Zambia’s maize export policy stays – Simuusa

The open border policy on maize exports has come to stay despite the on-going debates over the action taken by the Zambian government, says Agriculture Minister Wilbar Simuusa.

Mr Simuusa said Zambia was producing a lot of food in excess of domestic consumption and could grow its potential to feed beyond the Southern region as a food basket.

“We grow enough food to satisfy local needs and the ban on exports is not helping us as a country. This is a strategy embarked on as government, the focus should not be lifting the ban but instead the farmers should focus on the international exchange rates,” he said.

Mr Simuusa was speaking at the launch of the Third Zambia Economic Brief (TZEB) by the World Bank Group in Lusaka yesterday.

He said it was gratifying to note that statements made by government on the potential and contribution of the agriculture sector to the economy have been acknowledged by cooperating partners such as the World Bank.

Mr Simuusa however explained that government needed to improve policies in order to reposition its influence on Gross Domestic Product (GDP) from the current situation to much higher figure.

He said there was need to expand the export base in the agriculture sector, which he disclosed maize alone stood at about 200,000 metric tonnes this year, “and I have already approved 35,000 tonne*s”.

Mr Simuusa has appealed for improved capital investment into the sector to utilize the vast arable land and the use of the water resources available all over the country.

And Mr Simuusa has challenged small scale farmers to increase their agriculture output with the suggested adjustment of subsidized inputs from the current 900,000 tonnes to one million tonnes from the next agriculture season.

He explained that 93 percent of the total maize produce in Zambia was from the small scale farmers who were the beneficiaries of government’s planned subsidies.

“We are moving away from consumption subsidies; we are more interested on input subsidies which will give us increased production for the small local farmers who will now benefit from the open border policy.

“If we can grow enough food to satisfy exports, then it will encourage more of our local farmers to grow more and benefit from the ‘Maize without Borders’ policy,” he said. And World Bank lead economist Praveen Kumar advised government to encourage value added agriculture products in order to improve trade and competition in the sector.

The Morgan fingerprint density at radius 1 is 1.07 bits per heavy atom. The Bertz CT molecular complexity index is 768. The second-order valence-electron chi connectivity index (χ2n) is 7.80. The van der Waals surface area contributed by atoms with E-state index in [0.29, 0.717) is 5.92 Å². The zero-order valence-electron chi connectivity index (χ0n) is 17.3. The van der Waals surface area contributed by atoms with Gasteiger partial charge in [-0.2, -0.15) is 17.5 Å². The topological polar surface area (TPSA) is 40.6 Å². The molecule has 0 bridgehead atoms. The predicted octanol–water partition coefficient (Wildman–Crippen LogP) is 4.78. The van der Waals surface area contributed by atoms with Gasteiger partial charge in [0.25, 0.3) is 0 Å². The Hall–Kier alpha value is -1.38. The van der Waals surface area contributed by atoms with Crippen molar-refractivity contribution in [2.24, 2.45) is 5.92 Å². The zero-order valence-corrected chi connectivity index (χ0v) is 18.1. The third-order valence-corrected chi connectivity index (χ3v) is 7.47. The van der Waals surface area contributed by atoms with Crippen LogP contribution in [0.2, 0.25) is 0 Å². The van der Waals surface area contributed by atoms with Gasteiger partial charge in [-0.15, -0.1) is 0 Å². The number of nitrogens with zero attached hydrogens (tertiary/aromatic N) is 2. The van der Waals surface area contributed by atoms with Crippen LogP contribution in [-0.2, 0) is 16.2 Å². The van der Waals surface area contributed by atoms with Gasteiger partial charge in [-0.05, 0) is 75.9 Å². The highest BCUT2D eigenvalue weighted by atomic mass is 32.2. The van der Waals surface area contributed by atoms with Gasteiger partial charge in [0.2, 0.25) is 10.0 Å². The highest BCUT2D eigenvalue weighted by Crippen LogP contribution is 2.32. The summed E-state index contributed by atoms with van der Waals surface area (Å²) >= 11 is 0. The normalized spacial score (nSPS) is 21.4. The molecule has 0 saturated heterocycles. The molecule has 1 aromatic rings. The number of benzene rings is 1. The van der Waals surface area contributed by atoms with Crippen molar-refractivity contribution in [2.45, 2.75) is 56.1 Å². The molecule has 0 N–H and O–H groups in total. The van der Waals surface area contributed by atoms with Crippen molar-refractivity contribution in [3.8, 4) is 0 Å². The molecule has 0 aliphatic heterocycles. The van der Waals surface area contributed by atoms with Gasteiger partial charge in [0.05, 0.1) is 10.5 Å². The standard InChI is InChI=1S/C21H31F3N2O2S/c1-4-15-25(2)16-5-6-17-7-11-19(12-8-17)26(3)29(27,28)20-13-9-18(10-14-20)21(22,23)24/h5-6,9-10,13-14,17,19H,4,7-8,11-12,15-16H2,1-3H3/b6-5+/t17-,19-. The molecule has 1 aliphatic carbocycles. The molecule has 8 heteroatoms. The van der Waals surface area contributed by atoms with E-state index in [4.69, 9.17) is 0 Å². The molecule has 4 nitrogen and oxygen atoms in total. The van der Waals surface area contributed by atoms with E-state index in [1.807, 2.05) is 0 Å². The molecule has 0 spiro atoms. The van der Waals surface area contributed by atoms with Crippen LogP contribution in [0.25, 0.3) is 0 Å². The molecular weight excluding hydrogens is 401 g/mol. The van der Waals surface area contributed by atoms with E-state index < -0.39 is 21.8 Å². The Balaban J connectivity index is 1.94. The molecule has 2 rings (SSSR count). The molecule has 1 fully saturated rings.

Dr Kumar said Zambia needed to take advantage of its potential in the agriculture to provide jobs through value addition as opposed to raw exports.

“It is more beneficial to have Zambians produce with added value, rather than raw products grown in Zambia,” he said.

He said Zambia has continued to record strong economic growth, but that it was not guaranteed with increased external challenges and the tightening global financial conditions as well as the reduction in copper prices.

He charged that government was battling a high budget deficit which affected macroeconomic stability, and leading to high inflation with adverse effects on the majority poor.

And Dr Kumar has indicated the difference contributions to GDP from the extractive industry compared with agriculture.

He disclosed that according to the Zambia Economic Brief, with the theme ‘Promoting trade and competitiveness: what can Zambia do?’ the informal sector had great influence on the local economy with support from home businesses as major contributors.

“Agriculture’s contribution to GDP is now 9.9 percent whereas mining is now at 13 percent of GDP. It is revealing that services sector now accounts for more than half the GDP of the country.

“While this may be good news, what does it mean for our vast land and water resources? Have we not been able to exploit these resources to the fullest?” he questioned.

He however cheered the upsurge in diversification of exports that Zambia has made which he said could gain momentum with good government policies.

Dr Kumar also called on stakeholders to engage in healthy debates on the country’s policies and interventions on trade and competitiveness and further opportunities for job creation.

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